Austria's Fenninger tops Olympic downhill training run despite delays
Austria's Anna Fenninger speeds down the course to take the 8th place at an alpine ski, women's World Cup super-g, in Cortina d'Ampezzo, Italy, Sunday Jan. 26, 2014. (AP Photo/Marco Trovati)
Pat Graham, The Associated Press
Published Thursday, February 6, 2014 6:13AM EST
Last Updated Thursday, February 6, 2014 6:38AM EST
KRASNAYA POLYANA, Russia -- The big jump near the end of the women's Olympic downhill was described by skiers as "smooth" and "just fine" and even "easy."
Then again, that was after some major course work Thursday helped turn the final feature from terrifying to rather tame.
Anna Fenninger of Austria had the fastest time in a training run that had to be halted early on so workers could alter a harrowing jump. Fenninger finished the tricky course in 1 minute, 41.73 seconds to put herself 0.21 seconds ahead of Fraenzi Aufdenblatten of Switzerland. American Julia Mancuso was third.
Larisa Yurkiw of Owen Sound, Ont., was 13th in 1:43.50, while Marie-Michele Gagnon of Lac-Etchemin, Que., was 46th in a time of 1:48.54.
"It was smooth," Mancuso said of the last jump. "You're going a little bit slower than most downhills and then it just shoots up. It feels more difficult than it is."
That part of the course was causing all sorts of difficulties earlier in the day. The training session was stopped after the opening three racers were getting too much air on the jump down the home stretch. After an hour delay, the three racers were given the option of running the course again, with only American Laurenne Ross doing so.
Daniela Merighetti of Italy skipped the re-run after hurting both knees when she landed. She was scheduled to have her left knee examined to see if there was any damage.
Her teammate Verena Stuffer also elected not to race again.
Part of the issue was the forerunners who tested out the course before the skiers. They didn't reach the kind of speeds the women did on the track, so the jump wasn't an issue until Ross went down, followed by Stuffer and then Merighetti. Each sailed quite far in the air.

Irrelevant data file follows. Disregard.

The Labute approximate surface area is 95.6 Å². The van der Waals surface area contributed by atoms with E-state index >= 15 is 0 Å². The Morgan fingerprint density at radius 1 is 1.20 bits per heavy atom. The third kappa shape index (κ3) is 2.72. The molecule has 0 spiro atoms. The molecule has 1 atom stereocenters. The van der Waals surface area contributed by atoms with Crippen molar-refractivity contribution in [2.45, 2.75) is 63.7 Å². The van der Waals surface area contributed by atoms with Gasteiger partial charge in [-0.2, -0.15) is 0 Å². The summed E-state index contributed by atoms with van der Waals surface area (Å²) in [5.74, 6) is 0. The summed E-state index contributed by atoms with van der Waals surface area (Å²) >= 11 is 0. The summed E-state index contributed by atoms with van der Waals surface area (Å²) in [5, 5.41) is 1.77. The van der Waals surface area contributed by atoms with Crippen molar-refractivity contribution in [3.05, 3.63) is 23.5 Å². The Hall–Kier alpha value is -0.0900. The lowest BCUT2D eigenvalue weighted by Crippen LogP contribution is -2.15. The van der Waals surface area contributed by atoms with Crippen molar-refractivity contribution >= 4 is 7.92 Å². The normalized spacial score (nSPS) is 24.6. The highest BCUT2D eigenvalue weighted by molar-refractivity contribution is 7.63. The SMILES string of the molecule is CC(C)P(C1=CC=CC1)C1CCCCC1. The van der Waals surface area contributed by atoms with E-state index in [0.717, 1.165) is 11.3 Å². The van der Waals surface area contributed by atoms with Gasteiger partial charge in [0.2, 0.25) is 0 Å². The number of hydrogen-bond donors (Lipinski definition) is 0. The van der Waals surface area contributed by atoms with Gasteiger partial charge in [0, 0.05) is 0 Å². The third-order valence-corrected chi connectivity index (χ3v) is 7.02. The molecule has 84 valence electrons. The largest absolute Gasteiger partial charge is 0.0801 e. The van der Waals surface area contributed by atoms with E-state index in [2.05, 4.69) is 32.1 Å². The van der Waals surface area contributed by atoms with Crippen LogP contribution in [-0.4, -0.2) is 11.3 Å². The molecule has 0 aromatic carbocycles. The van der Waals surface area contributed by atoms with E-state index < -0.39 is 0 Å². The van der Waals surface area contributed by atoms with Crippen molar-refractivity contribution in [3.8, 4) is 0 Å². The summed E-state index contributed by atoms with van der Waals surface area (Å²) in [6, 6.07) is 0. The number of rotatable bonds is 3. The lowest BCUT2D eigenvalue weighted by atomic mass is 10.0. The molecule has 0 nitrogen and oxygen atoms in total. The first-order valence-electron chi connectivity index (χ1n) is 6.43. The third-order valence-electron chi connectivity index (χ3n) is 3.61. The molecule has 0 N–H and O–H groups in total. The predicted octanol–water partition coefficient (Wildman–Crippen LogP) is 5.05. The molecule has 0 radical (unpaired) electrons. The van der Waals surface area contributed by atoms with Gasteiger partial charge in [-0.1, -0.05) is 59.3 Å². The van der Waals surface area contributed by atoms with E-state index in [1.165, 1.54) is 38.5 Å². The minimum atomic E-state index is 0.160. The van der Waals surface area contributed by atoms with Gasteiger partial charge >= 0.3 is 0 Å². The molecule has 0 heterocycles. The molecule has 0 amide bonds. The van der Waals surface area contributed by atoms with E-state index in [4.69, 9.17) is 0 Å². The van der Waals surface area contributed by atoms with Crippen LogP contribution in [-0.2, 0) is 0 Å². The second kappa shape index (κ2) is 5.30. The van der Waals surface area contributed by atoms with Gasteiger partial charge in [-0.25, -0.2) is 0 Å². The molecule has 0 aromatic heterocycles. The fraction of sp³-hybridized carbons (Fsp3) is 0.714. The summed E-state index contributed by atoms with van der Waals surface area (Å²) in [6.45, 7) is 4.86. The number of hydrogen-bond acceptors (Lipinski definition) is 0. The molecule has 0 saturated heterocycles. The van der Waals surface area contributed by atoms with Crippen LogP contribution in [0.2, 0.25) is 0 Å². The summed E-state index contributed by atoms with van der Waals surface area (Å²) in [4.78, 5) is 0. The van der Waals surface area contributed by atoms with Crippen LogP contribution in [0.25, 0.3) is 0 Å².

"I'm upset they didn't have more expert forerunners," Merighetti said after her run. "They would've known not to send us down."
That sentiment was shared by Liechtenstein's Tina Weirather as well after a run in which she finished fourth.
"The problem is we don't have really good test runners and forerunners," said Weirather, who finished 0.53 seconds behind Fenninger. "We should have two very good forerunners, just retired, paying them for one or two years, doing just that. Then we would have a responsible test run and then it would be much safer."
The International Ski Federation had workers adjusting the course for quite some time. After that, it was smooth sailing.
"For me, the jump was easy," Tina Maze of Slovenia said. "I didn't jump far. I heard the others went pretty high (earlier in the day)."
They certainly did. Ross was the first skier of the day to go and sailed over the final jump -- and just kept sailing, and sailing, and sailing.
"You feel like you're never going to come down," she said.
On her second pass, she told her teammates that the jump was now just fine and that they could attack it. Mancuso did just that.
"This course is technical and faster than I thought," said Mancuso, who captured two silver medals at the 2010 Vancouver Games. "It's definitely faster."
She's referring to two years ago, when there was a test race held on this course. Back then, the conditions weren't as good as Thursday, Lara Gut of Switzerland said.
"Now, it's right," said Gut, one of the favourites in the downhill, especially with defending champion Lindsey Vonn sidelined after having recent knee surgery. "They prepared a really nice downhill."
Ross felt honoured to be the first skier through the Olympic course, even if the experience was a little "intimidating." She said she held back a bit, just to get the lay of the land.
Still, the jump definitely caught her by surprise. Like Merighetti and Weirather, Ross said more experienced forerunners are necessary.
"It would be a little bit more settling for us that have the first couple of bibs, to have athletes going as fast as we're going," Ross said. "That's what forerunners are for, to test the track and give you a course report. It's tough when they're just not going quite as fast as you. You know you're going to get more air."